For individuals who have not filed federal income tax returns for 2015, the window of opportunity is closing soon.

Unclaimed income tax refunds totaling almost $1.4 billion may be waiting for an estimated 1.2 million taxpayers who did not file a 2015 Form 1040 federal income tax return, according to the Internal Revenue Service.

To collect the money, these taxpayers must file their 2015 tax returns with the IRS no later than this year’s tax deadline, Monday, April 15, except for taxpayers in Maine and Massachusetts, who have until April 17.

“We’re trying to connect over a million people with their share of $1.4 billion in potentially unclaimed refunds for 2015,” said IRS Commissioner Charles Rettig. “Students, part-time workers, and many others may have overlooked filing for 2015. And there’s no penalty for filing a late return if you’re due a refund.”

The IRS estimates the midpoint for the potential refunds for 2015 to be $879 — that is, half of the refunds are more than $879 and half are less. To give an example, in North Carolina 37,100 individuals could be eligible for a median potential amount of $831 out of a possible total of $39,955,000 (excluding credits). See the table below for a state-by-state listing.

When Is The Deadline For Claiming A Refund for 2015?

In cases where a federal income tax return was not filed, the law provides most taxpayers with a three-year window of opportunity to claim a tax refund. If they do not file a tax return within three years, the money becomes the property of the U.S. Treasury. For 2015 tax returns, the window closes April 15, 2019, for most taxpayers. The law requires taxpayers to properly address, mail, and ensure the tax return is postmarked by that date.

The IRS reminds taxpayers seeking a 2015 tax refund that their checks may be held if they have not filed tax returns for 2016 and 2017. In addition, the refund will be applied to any amounts still owed to the IRS or a state tax agency and may be used to offset unpaid child support or past due federal debts, such as student loans.

Failing To File Could Result In Other Losses

By failing to file a tax return, people stand to lose more than just their refund of taxes withheld or paid during 2015. Many low- and moderate-income workers may be eligible for the Earned Income Tax Credit (EITC). For 2015, the credit was worth as much as $6,242. The EITC helps individuals and families whose incomes are below certain thresholds. The thresholds for 2015 were:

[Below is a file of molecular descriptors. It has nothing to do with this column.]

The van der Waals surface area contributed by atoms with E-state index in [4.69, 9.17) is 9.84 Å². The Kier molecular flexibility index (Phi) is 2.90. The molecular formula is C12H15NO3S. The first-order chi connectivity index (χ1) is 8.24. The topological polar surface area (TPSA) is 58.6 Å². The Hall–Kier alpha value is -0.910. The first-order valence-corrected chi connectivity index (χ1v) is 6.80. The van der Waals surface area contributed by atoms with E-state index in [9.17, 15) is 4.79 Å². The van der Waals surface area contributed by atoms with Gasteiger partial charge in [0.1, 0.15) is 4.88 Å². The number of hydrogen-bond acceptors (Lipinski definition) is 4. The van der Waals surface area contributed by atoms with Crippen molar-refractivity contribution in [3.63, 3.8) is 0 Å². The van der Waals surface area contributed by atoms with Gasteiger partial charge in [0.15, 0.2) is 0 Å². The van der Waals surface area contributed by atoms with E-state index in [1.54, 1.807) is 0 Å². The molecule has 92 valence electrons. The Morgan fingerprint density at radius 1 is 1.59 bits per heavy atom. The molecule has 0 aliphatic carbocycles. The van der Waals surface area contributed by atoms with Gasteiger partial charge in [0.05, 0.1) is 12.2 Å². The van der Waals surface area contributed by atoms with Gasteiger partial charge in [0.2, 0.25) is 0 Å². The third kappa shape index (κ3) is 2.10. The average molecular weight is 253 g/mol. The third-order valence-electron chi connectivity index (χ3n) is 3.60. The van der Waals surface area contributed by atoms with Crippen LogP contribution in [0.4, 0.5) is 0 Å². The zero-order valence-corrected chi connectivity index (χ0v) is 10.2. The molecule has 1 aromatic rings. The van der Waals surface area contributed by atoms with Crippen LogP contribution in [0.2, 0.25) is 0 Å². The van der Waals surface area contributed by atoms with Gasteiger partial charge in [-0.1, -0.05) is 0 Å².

• $47,747 ($53,267 if married filing jointly) for those with three or more qualifying children
  • $44,454 ($49,974 if married filing jointly) for people with two qualifying children
  • $39,131 ($44,651 if married filing jointly) for those with one qualifying child
  • $14,820 ($20,330 if married filing jointly) for people without qualifying children

What Information Is Needed To File And Where To Get It

Taxpayers who are missing Forms W-2, 1098, 1099, or 5498 for the years 2015, 2016, or 2017 should request copies from their employer, bank, or other payer. Taxpayers who are unable to get missing forms from their employer or other payer can order a free wage and income transcript at IRS.gov using the Get Transcript Online tool. Alternatively, they can file Form 4506-T to request a wage and income transcript. A wage and income transcript shows data from information returns received by the IRS, such as Forms W-2, 1099, 1098, Form 5498, and IRA contribution information. Taxpayers can use the information from the transcript to file their tax return.

Taxpayers may also contact a tax professional to seek help in filing back tax returns.

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Tax Help Advisors are your Certified Tax Resolution Specialists offering services in business tax resolution, tax relief, back taxes, foreign taxes, federal & state tax compliance, and IRS notices and audits.

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State-by-state estimates of individuals who may be due 2015 income tax refunds:

State or Estimated Median Total
District Number of Potential Potential
Individuals Refund Refunds*
Arizona 27,300 $780 $29,486,000
Arkansas 11,200 $824 $12,000,000
California 111,200 $832 $124,397,000
Colorado 23,500 $824 $26,173,000
Connecticut 12,700 $952 $15,981,000
Delaware 4,800 $886 $5,570,000
District of Columbia 3,400 $918 $4,219,000
Florida 84,000 $887 $95,697,000
Georgia 41,100 $799 $44,754,000
Hawaii 7,000 $935 $8,523,000
Idaho 5,200 $712 $5,209,000
Illinois 45,800 $924 $54,804,000
Indiana 26,900 $895 $30,670,000
Iowa 12,300 $913 $13,737,000
Kansas 12,700 $874 $14,283,000
Kentucky 15,700 $874 $17,246,000
Louisiana 22,600 $884 $26,759,000
Maine 4,700 $806 $4,820,000
Maryland 25,700 $897 $31,274,000
Massachusetts 26,100 $973 $32,579,000
Michigan 39,700 $873 $45,535,000
Minnesota 18,000 $813 $19,222,000
Mississippi 11,200 $814 $12,032,000
Missouri 27,000 $825 $29,008,000
Montana 4,100 $831 $4,521,000
Nebraska 6,300 $870 $6,923,000
Nevada 13,700 $867 $15,728,000
New Hampshire 5,500 $976 $6,859,000
New Jersey 33,100 $960 $41,353,000
New Mexico 8,600 $860 $9,950,000
New York 62,500 $964 $77,662,000
North Carolina 37,100 $831 $39,955,000
North Dakota 3,700 $980 $4,493,000
Ohio 43,600 $852 $47,428,000
Oklahoma 19,100 $886 $22,006,000
Oregon 17,900 $779 $19,118,000
Pennsylvania 46,000 $934 $53,541,000
Rhode Island 3,300 $949 $4,025,000
South Carolina 14,600 $777 $15,701,000
South Dakota 3,300 $928 $3,646,000
Tennessee 24,000 $853 $25,976,000
Texas 129,300 $929 $158,244,000
Utah 9,300 $791 $9,859,000
Vermont 2,200 $876 $2,388,000
Virginia 32,900 $867 $38,441,000
Washington 32,400 $939 $40,142,000
West Virginia 5,900 $948 $6,979,000
Wisconsin 16,100 $787 $16,532,000
Wyoming 3,300 $958 $3,964,000
Totals 1,197,600 $879 $1,379,412,000

*Excluding credits.

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